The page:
Automatic 3D Object Fracturing for Evaluation of Partial Retrieval and Object Restoration Tasks - Benchmark and Application to 3D Cultural Heritage Data
|Title||Automatic 3D Object Fracturing for Evaluation of Partial Retrieval and Object Restoration Tasks - Benchmark and Application to 3D Cultural Heritage Data|
|Publication Type||Conference Proceedings|
|Year of Conference||2015|
|Authors||Gregor, R, Bauer, D, Sipiran, I, Perakis, P, Schreck, T|
|Conference Name||Eurographics Workshop on 3D Object Retrieval|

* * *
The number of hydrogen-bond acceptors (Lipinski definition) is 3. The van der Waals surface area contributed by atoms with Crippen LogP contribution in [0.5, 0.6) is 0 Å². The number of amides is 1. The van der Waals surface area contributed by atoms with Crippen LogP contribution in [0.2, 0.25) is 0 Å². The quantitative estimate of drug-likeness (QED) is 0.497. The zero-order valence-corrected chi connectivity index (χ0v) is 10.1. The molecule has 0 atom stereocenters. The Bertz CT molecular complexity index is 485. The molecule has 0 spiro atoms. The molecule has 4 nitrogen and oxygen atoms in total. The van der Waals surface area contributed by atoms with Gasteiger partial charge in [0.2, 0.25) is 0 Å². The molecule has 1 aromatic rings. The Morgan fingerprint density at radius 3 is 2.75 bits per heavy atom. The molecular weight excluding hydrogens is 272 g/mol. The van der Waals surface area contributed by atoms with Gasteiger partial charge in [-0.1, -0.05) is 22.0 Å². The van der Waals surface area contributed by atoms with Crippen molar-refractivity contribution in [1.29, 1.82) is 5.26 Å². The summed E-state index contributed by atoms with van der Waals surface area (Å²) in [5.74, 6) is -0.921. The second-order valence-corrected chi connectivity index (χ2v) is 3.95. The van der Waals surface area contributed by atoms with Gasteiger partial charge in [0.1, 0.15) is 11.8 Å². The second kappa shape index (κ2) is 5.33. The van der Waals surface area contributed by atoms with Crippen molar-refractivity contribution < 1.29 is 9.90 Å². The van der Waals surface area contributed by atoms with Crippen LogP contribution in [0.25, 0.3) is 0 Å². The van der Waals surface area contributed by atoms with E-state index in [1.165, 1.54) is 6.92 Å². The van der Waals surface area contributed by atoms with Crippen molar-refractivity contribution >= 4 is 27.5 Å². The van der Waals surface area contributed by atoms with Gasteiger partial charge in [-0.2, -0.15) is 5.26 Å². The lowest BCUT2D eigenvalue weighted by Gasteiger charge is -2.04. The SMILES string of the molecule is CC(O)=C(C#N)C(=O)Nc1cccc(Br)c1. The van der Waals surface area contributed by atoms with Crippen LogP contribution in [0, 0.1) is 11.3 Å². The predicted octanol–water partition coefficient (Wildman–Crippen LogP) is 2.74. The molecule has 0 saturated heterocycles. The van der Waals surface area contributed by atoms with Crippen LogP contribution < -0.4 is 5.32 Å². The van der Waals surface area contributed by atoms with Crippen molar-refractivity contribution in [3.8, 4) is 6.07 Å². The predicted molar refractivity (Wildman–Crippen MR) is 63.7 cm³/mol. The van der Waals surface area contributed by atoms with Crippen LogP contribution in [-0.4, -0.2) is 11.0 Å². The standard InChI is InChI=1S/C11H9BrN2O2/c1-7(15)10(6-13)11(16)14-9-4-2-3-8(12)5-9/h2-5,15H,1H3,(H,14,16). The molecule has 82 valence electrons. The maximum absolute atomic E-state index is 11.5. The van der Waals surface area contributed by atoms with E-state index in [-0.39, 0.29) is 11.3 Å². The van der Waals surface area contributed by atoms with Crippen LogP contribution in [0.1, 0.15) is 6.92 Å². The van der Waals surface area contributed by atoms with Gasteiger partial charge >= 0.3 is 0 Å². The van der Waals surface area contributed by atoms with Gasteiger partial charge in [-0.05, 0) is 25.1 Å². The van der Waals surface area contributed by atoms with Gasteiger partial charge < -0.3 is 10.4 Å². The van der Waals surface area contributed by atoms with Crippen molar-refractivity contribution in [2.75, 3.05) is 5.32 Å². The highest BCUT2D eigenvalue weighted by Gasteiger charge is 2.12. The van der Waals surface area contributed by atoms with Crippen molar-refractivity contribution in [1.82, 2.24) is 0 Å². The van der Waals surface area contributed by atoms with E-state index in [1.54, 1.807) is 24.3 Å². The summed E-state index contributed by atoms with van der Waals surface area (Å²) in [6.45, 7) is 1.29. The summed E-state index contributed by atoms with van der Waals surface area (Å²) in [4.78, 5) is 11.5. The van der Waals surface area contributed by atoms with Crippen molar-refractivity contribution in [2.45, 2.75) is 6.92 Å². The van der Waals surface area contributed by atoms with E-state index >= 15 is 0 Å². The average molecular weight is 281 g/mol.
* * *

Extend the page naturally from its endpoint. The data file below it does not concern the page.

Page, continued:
Recently, 3D digitization and printing hardware have seen rapidly increasing adoption. High-quality digitization of real-world objects is becoming more and more efficient. In this context, growing amounts of data from the cultural heritage (CH) domain such as columns, tombstones or arches are being digitized and archived in 3D repositories. In many cases, these objects are not complete, but fragmented into several pieces and eroded over time. As manual restoration of fragmented objects is a tedious and error-prone process, recent work has addressed automatic reassembly and completion of fragmented 3D data sets. While a growing number of related techniques are being proposed by researchers, their evaluation currently is limited to smaller numbers of high-quality test fragment sets.We address this gap by contributing a methodology to automatically generate 3D fragment data based on synthetic fracturing of 3D input objects. Our methodology allows generating large-scale fragment test data sets from existing CH object models, complementing manual benchmark generation based on scanning of fragmented real objects. Besides being scalable, our approach also has the advantage to come with ground truth information (i.e. the input objects), which is often not available when scans of real fragments are used. We apply our approach to the Hampson collection of digitized pottery objects, creating and making available a first, larger restoration test data set that comes with ground truth. Furthermore, we illustrate the usefulness of our test data for evaluation of a recent 3D restoration method based on symmetry analysis and also outline how the applicability of 3D retrieval techniques could be evaluated with respect to 3D restoration tasks. Finally, we discuss first results of an ongoing extension of our methodology to include object erosion processes by means of a physiochemical model simulating weathering effects.